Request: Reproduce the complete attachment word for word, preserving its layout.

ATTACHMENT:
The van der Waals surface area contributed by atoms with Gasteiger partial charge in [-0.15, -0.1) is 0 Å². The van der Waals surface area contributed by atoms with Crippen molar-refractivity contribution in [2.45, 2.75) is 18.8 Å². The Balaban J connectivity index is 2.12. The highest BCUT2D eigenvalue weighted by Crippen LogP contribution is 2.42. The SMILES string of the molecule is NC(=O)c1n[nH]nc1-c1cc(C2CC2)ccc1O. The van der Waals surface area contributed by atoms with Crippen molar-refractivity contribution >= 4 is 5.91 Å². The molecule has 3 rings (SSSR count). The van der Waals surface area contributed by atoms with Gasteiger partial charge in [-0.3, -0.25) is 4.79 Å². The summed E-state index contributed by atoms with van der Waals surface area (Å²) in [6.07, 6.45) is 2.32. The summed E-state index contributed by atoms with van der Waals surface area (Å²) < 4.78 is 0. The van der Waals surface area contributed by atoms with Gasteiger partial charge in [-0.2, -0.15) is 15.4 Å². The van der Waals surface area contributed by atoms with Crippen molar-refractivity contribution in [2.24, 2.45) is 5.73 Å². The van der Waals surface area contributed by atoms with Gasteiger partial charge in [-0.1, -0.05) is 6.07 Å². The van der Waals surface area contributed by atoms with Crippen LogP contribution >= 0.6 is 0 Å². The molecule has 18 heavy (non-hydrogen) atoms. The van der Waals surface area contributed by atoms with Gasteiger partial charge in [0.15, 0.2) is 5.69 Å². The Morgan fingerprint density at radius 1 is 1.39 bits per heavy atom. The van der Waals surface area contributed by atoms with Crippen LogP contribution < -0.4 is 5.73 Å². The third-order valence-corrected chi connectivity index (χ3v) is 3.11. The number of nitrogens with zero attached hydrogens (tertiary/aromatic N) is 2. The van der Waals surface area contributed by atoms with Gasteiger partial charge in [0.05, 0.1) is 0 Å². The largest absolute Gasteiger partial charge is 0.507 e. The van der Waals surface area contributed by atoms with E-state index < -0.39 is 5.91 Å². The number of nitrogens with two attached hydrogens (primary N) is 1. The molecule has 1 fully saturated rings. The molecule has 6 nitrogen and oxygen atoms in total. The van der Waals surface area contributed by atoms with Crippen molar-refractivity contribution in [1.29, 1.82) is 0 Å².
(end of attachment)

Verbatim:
The van der Waals surface area contributed by atoms with Gasteiger partial charge in [-0.15, -0.1) is 0 Å². The van der Waals surface area contributed by atoms with Crippen molar-refractivity contribution in [2.45, 2.75) is 18.8 Å². The Balaban J connectivity index is 2.12. The highest BCUT2D eigenvalue weighted by Crippen LogP contribution is 2.42. The SMILES string of the molecule is NC(=O)c1n[nH]nc1-c1cc(C2CC2)ccc1O. The van der Waals surface area contributed by atoms with Crippen molar-refractivity contribution >= 4 is 5.91 Å². The molecule has 3 rings (SSSR count). The van der Waals surface area contributed by atoms with Gasteiger partial charge in [-0.3, -0.25) is 4.79 Å². The summed E-state index contributed by atoms with van der Waals surface area (Å²) in [6.07, 6.45) is 2.32. The summed E-state index contributed by atoms with van der Waals surface area (Å²) < 4.78 is 0. The van der Waals surface area contributed by atoms with Gasteiger partial charge in [-0.2, -0.15) is 15.4 Å². The van der Waals surface area contributed by atoms with Crippen molar-refractivity contribution in [2.24, 2.45) is 5.73 Å². The van der Waals surface area contributed by atoms with Gasteiger partial charge in [-0.1, -0.05) is 6.07 Å². The van der Waals surface area contributed by atoms with Crippen LogP contribution >= 0.6 is 0 Å². The molecule has 18 heavy (non-hydrogen) atoms. The van der Waals surface area contributed by atoms with Gasteiger partial charge in [0.15, 0.2) is 5.69 Å². The Morgan fingerprint density at radius 1 is 1.39 bits per heavy atom. The van der Waals surface area contributed by atoms with Crippen LogP contribution < -0.4 is 5.73 Å². The third-order valence-corrected chi connectivity index (χ3v) is 3.11. The number of nitrogens with zero attached hydrogens (tertiary/aromatic N) is 2. The van der Waals surface area contributed by atoms with Gasteiger partial charge in [0.05, 0.1) is 0 Å². The largest absolute Gasteiger partial charge is 0.507 e. The van der Waals surface area contributed by atoms with E-state index < -0.39 is 5.91 Å². The number of nitrogens with two attached hydrogens (primary N) is 1. The molecule has 1 fully saturated rings. The molecule has 6 nitrogen and oxygen atoms in total. The van der Waals surface area contributed by atoms with Crippen molar-refractivity contribution in [1.29, 1.82) is 0 Å².